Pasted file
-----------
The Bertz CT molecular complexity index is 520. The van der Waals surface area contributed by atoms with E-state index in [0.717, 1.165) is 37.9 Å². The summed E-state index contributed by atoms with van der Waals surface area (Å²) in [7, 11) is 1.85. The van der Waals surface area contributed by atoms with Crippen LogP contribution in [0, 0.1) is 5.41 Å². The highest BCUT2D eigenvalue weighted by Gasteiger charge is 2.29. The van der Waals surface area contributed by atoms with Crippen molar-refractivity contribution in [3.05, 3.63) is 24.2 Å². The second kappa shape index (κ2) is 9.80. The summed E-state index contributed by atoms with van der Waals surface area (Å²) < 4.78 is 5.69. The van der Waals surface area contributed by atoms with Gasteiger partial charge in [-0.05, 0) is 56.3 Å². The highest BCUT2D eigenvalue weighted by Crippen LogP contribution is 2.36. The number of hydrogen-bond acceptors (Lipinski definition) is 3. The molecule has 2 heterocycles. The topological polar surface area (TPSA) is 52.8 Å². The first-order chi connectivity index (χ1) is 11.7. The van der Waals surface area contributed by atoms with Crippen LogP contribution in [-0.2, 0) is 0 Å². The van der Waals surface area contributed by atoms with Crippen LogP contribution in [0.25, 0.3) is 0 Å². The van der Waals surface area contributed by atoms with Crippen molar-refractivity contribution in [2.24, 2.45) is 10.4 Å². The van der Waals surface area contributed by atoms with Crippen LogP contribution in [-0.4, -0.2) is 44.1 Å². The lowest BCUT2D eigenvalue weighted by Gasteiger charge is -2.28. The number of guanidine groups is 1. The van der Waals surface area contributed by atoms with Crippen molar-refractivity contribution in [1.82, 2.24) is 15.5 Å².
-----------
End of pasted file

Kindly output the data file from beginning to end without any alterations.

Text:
The Bertz CT molecular complexity index is 520. The van der Waals surface area contributed by atoms with E-state index in [0.717, 1.165) is 37.9 Å². The summed E-state index contributed by atoms with van der Waals surface area (Å²) in [7, 11) is 1.85. The van der Waals surface area contributed by atoms with Crippen LogP contribution in [0, 0.1) is 5.41 Å². The highest BCUT2D eigenvalue weighted by Gasteiger charge is 2.29. The van der Waals surface area contributed by atoms with Crippen molar-refractivity contribution in [3.05, 3.63) is 24.2 Å². The second kappa shape index (κ2) is 9.80. The summed E-state index contributed by atoms with van der Waals surface area (Å²) < 4.78 is 5.69. The van der Waals surface area contributed by atoms with Gasteiger partial charge in [-0.05, 0) is 56.3 Å². The highest BCUT2D eigenvalue weighted by Crippen LogP contribution is 2.36. The number of hydrogen-bond acceptors (Lipinski definition) is 3. The molecule has 2 heterocycles. The topological polar surface area (TPSA) is 52.8 Å². The first-order chi connectivity index (χ1) is 11.7. The van der Waals surface area contributed by atoms with Crippen LogP contribution in [-0.2, 0) is 0 Å². The van der Waals surface area contributed by atoms with Crippen LogP contribution in [0.25, 0.3) is 0 Å². The van der Waals surface area contributed by atoms with Crippen molar-refractivity contribution in [2.24, 2.45) is 10.4 Å². The van der Waals surface area contributed by atoms with Crippen LogP contribution in [-0.4, -0.2) is 44.1 Å². The lowest BCUT2D eigenvalue weighted by Gasteiger charge is -2.28. The number of guanidine groups is 1. The van der Waals surface area contributed by atoms with Crippen molar-refractivity contribution in [1.82, 2.24) is 15.5 Å².